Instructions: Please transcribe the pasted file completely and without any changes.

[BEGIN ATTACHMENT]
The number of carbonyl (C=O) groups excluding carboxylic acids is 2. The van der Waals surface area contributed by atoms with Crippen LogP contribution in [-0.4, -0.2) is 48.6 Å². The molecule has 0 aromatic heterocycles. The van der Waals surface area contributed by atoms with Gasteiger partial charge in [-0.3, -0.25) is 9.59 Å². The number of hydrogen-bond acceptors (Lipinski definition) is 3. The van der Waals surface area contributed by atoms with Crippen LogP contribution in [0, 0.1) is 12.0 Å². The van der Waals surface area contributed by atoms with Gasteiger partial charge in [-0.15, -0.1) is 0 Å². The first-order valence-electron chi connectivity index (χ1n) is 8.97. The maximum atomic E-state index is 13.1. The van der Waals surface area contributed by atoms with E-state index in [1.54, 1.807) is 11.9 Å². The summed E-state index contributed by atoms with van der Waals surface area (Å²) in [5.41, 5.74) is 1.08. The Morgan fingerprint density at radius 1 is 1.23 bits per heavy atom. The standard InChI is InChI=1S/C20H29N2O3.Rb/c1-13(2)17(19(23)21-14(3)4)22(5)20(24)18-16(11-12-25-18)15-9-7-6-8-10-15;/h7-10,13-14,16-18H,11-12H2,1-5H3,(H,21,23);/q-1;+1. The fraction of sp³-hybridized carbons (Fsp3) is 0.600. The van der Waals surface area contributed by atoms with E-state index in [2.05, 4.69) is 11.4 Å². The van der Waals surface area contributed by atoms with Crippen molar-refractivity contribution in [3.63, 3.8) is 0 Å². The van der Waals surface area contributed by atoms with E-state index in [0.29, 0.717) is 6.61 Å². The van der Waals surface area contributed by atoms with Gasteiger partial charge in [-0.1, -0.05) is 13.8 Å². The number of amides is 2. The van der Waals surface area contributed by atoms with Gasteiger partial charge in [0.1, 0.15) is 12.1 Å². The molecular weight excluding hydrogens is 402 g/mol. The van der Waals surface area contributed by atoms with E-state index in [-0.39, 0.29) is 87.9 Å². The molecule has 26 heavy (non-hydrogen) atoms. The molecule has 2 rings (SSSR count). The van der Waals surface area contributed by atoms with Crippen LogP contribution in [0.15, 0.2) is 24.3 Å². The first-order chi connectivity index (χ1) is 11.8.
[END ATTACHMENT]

The number of carbonyl (C=O) groups excluding carboxylic acids is 2. The van der Waals surface area contributed by atoms with Crippen LogP contribution in [-0.4, -0.2) is 48.6 Å². The molecule has 0 aromatic heterocycles. The van der Waals surface area contributed by atoms with Gasteiger partial charge in [-0.3, -0.25) is 9.59 Å². The number of hydrogen-bond acceptors (Lipinski definition) is 3. The van der Waals surface area contributed by atoms with Crippen LogP contribution in [0, 0.1) is 12.0 Å². The van der Waals surface area contributed by atoms with Gasteiger partial charge in [-0.15, -0.1) is 0 Å². The first-order valence-electron chi connectivity index (χ1n) is 8.97. The maximum atomic E-state index is 13.1. The van der Waals surface area contributed by atoms with E-state index in [1.54, 1.807) is 11.9 Å². The summed E-state index contributed by atoms with van der Waals surface area (Å²) in [5.41, 5.74) is 1.08. The Morgan fingerprint density at radius 1 is 1.23 bits per heavy atom. The standard InChI is InChI=1S/C20H29N2O3.Rb/c1-13(2)17(19(23)21-14(3)4)22(5)20(24)18-16(11-12-25-18)15-9-7-6-8-10-15;/h7-10,13-14,16-18H,11-12H2,1-5H3,(H,21,23);/q-1;+1. The fraction of sp³-hybridized carbons (Fsp3) is 0.600. The van der Waals surface area contributed by atoms with E-state index in [2.05, 4.69) is 11.4 Å². The van der Waals surface area contributed by atoms with Crippen molar-refractivity contribution in [3.63, 3.8) is 0 Å². The van der Waals surface area contributed by atoms with E-state index in [0.29, 0.717) is 6.61 Å². The van der Waals surface area contributed by atoms with Gasteiger partial charge in [-0.1, -0.05) is 13.8 Å². The number of amides is 2. The van der Waals surface area contributed by atoms with Gasteiger partial charge in [0.1, 0.15) is 12.1 Å². The molecular weight excluding hydrogens is 402 g/mol. The van der Waals surface area contributed by atoms with E-state index in [-0.39, 0.29) is 87.9 Å². The molecule has 26 heavy (non-hydrogen) atoms. The molecule has 2 rings (SSSR count). The van der Waals surface area contributed by atoms with Crippen LogP contribution in [0.15, 0.2) is 24.3 Å². The first-order chi connectivity index (χ1) is 11.8.